Vanderbilt Journal of Entertainment & Technology Law


Brian Sites

First Page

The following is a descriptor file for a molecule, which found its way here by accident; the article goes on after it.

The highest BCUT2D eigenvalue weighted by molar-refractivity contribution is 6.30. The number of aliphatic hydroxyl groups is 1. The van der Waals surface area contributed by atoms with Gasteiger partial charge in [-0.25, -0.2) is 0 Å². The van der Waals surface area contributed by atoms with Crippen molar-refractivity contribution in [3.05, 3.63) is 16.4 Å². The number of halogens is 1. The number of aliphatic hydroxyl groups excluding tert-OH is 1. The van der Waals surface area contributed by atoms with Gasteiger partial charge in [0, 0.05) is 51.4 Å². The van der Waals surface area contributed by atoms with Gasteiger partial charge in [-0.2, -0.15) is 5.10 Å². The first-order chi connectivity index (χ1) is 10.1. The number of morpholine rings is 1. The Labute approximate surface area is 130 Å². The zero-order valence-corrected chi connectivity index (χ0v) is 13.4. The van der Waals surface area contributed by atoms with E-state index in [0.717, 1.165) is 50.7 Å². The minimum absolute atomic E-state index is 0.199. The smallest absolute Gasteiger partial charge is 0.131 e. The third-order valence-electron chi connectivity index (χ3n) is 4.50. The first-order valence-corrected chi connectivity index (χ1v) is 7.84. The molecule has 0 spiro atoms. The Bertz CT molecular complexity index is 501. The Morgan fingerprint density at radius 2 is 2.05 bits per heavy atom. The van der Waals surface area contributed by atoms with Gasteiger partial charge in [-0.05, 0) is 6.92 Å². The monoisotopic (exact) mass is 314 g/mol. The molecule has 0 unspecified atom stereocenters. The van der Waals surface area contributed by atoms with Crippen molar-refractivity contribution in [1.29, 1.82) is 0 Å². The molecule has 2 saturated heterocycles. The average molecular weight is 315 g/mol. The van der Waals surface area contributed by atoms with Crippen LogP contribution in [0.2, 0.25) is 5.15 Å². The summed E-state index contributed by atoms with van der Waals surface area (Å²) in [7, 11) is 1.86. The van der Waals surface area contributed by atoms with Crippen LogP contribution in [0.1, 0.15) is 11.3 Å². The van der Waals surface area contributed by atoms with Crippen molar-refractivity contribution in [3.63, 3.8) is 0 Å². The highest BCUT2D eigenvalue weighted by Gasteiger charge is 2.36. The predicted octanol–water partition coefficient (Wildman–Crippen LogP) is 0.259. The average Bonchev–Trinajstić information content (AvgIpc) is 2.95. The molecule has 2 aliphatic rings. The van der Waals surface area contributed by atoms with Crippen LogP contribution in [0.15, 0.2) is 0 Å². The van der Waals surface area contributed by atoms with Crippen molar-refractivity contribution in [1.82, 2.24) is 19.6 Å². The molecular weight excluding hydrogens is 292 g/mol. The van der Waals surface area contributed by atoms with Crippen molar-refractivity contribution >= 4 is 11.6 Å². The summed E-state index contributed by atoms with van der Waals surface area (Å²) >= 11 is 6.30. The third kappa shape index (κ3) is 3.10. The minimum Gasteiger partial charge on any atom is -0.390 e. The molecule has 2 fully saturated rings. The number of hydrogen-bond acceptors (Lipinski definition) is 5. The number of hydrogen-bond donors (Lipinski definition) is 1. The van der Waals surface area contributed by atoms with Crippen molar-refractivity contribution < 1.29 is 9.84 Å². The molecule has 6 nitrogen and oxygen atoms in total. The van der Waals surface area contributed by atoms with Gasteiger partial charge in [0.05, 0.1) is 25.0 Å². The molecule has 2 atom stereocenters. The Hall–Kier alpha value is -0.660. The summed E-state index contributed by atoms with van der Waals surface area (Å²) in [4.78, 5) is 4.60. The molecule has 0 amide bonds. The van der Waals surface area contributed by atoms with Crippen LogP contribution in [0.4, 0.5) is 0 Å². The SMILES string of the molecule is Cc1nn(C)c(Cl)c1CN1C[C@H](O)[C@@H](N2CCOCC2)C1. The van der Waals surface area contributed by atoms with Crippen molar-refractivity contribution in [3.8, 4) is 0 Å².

How should the Confrontation Clause of the Sixth Amendment be interpreted as to machine witnesses? Courts across the country have resisted efforts to cross-examine the human agents who assist machines that generate data used in criminal trials. Such challenges under the Confrontation Clause have been rejected directly and in great number, and the rules of evidence are largely being read to not require the testimony of those who have the best information about the machine's use for the case at hand. This problem arises in an era of machine exceptionalism and widespread use. From increasingly sophisticated forensic lab tools to crime scene drones, these machines are growing in prevalence. Meanwhile, other machines that operate with little-to-no human assistance, such as surveillance cameras and wearables, are also on the rise. As new technologies creep further into numerous aspects of public and private space, human witnesses are less and less necessary to criminal trials. Increasingly, machines are created for the specific purpose of making assertions about reality in place of humans. Courts, however, have held that the Confrontation Clause largely does not reach those machine accusers. This Article argues that, in light of these changes, courts should reinterpret the Confrontation Clause to provide a right to "confront" machine accusers.